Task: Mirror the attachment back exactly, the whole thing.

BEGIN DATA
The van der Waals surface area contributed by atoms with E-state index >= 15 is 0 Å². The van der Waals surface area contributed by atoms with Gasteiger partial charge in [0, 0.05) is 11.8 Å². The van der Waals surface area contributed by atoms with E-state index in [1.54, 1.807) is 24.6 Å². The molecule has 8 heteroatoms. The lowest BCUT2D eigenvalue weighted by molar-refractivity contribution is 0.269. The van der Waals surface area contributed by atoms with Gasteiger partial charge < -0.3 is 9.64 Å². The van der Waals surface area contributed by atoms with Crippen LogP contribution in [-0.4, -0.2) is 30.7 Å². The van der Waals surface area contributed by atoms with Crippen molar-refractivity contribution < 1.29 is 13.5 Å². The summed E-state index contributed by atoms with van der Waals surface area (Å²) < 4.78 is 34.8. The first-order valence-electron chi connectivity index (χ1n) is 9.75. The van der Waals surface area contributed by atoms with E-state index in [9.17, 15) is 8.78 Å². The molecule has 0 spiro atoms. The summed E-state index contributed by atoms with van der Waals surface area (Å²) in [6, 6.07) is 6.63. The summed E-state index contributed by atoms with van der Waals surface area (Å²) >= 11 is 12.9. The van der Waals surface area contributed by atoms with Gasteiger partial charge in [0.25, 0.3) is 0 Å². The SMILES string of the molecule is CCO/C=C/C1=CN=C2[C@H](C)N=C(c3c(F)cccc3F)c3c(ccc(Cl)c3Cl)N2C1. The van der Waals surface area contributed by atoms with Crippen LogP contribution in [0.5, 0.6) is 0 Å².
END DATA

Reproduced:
The van der Waals surface area contributed by atoms with E-state index >= 15 is 0 Å². The van der Waals surface area contributed by atoms with Gasteiger partial charge in [0, 0.05) is 11.8 Å². The van der Waals surface area contributed by atoms with E-state index in [1.54, 1.807) is 24.6 Å². The molecule has 8 heteroatoms. The lowest BCUT2D eigenvalue weighted by molar-refractivity contribution is 0.269. The van der Waals surface area contributed by atoms with Gasteiger partial charge < -0.3 is 9.64 Å². The van der Waals surface area contributed by atoms with Crippen LogP contribution in [-0.4, -0.2) is 30.7 Å². The van der Waals surface area contributed by atoms with Crippen molar-refractivity contribution < 1.29 is 13.5 Å². The summed E-state index contributed by atoms with van der Waals surface area (Å²) < 4.78 is 34.8. The first-order valence-electron chi connectivity index (χ1n) is 9.75. The van der Waals surface area contributed by atoms with E-state index in [9.17, 15) is 8.78 Å². The molecule has 0 spiro atoms. The summed E-state index contributed by atoms with van der Waals surface area (Å²) in [6, 6.07) is 6.63. The summed E-state index contributed by atoms with van der Waals surface area (Å²) >= 11 is 12.9. The van der Waals surface area contributed by atoms with Gasteiger partial charge in [0.25, 0.3) is 0 Å². The SMILES string of the molecule is CCO/C=C/C1=CN=C2[C@H](C)N=C(c3c(F)cccc3F)c3c(ccc(Cl)c3Cl)N2C1. The van der Waals surface area contributed by atoms with Crippen LogP contribution in [0.5, 0.6) is 0 Å².